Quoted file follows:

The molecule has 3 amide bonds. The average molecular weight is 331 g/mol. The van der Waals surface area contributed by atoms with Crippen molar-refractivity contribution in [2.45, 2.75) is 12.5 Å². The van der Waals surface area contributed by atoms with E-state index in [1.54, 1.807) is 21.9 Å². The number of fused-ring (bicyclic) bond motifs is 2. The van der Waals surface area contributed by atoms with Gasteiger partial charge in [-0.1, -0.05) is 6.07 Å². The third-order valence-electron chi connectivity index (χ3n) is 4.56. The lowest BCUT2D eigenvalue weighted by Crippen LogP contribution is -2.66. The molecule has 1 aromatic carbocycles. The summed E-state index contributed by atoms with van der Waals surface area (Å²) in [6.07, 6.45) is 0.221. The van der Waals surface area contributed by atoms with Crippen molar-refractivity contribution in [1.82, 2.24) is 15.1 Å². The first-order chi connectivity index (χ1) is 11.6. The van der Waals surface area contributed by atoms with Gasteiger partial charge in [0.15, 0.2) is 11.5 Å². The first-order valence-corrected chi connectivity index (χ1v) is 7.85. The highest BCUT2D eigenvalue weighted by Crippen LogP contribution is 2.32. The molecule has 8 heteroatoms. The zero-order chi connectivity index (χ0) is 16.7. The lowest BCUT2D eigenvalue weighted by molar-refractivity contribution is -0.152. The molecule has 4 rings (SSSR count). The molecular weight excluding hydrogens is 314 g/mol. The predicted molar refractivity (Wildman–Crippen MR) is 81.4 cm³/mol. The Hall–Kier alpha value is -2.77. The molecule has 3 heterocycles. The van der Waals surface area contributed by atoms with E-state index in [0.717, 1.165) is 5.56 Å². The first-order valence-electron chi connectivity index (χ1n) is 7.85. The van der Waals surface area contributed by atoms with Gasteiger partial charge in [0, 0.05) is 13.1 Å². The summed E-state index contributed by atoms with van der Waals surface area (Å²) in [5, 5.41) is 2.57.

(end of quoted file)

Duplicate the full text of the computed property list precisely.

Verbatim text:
The molecule has 3 amide bonds. The average molecular weight is 331 g/mol. The van der Waals surface area contributed by atoms with Crippen molar-refractivity contribution in [2.45, 2.75) is 12.5 Å². The van der Waals surface area contributed by atoms with E-state index in [1.54, 1.807) is 21.9 Å². The number of fused-ring (bicyclic) bond motifs is 2. The van der Waals surface area contributed by atoms with Gasteiger partial charge in [-0.1, -0.05) is 6.07 Å². The third-order valence-electron chi connectivity index (χ3n) is 4.56. The lowest BCUT2D eigenvalue weighted by Crippen LogP contribution is -2.66. The molecule has 1 aromatic carbocycles. The summed E-state index contributed by atoms with van der Waals surface area (Å²) in [6.07, 6.45) is 0.221. The van der Waals surface area contributed by atoms with Crippen molar-refractivity contribution in [1.82, 2.24) is 15.1 Å². The first-order chi connectivity index (χ1) is 11.6. The van der Waals surface area contributed by atoms with Gasteiger partial charge in [0.15, 0.2) is 11.5 Å². The first-order valence-corrected chi connectivity index (χ1v) is 7.85. The highest BCUT2D eigenvalue weighted by Crippen LogP contribution is 2.32. The molecule has 8 heteroatoms. The zero-order chi connectivity index (χ0) is 16.7. The lowest BCUT2D eigenvalue weighted by molar-refractivity contribution is -0.152. The molecule has 4 rings (SSSR count). The molecular weight excluding hydrogens is 314 g/mol. The predicted molar refractivity (Wildman–Crippen MR) is 81.4 cm³/mol. The Hall–Kier alpha value is -2.77. The molecule has 3 heterocycles. The van der Waals surface area contributed by atoms with E-state index in [0.717, 1.165) is 5.56 Å². The first-order valence-electron chi connectivity index (χ1n) is 7.85. The van der Waals surface area contributed by atoms with Gasteiger partial charge in [0, 0.05) is 13.1 Å². The summed E-state index contributed by atoms with van der Waals surface area (Å²) in [5, 5.41) is 2.57.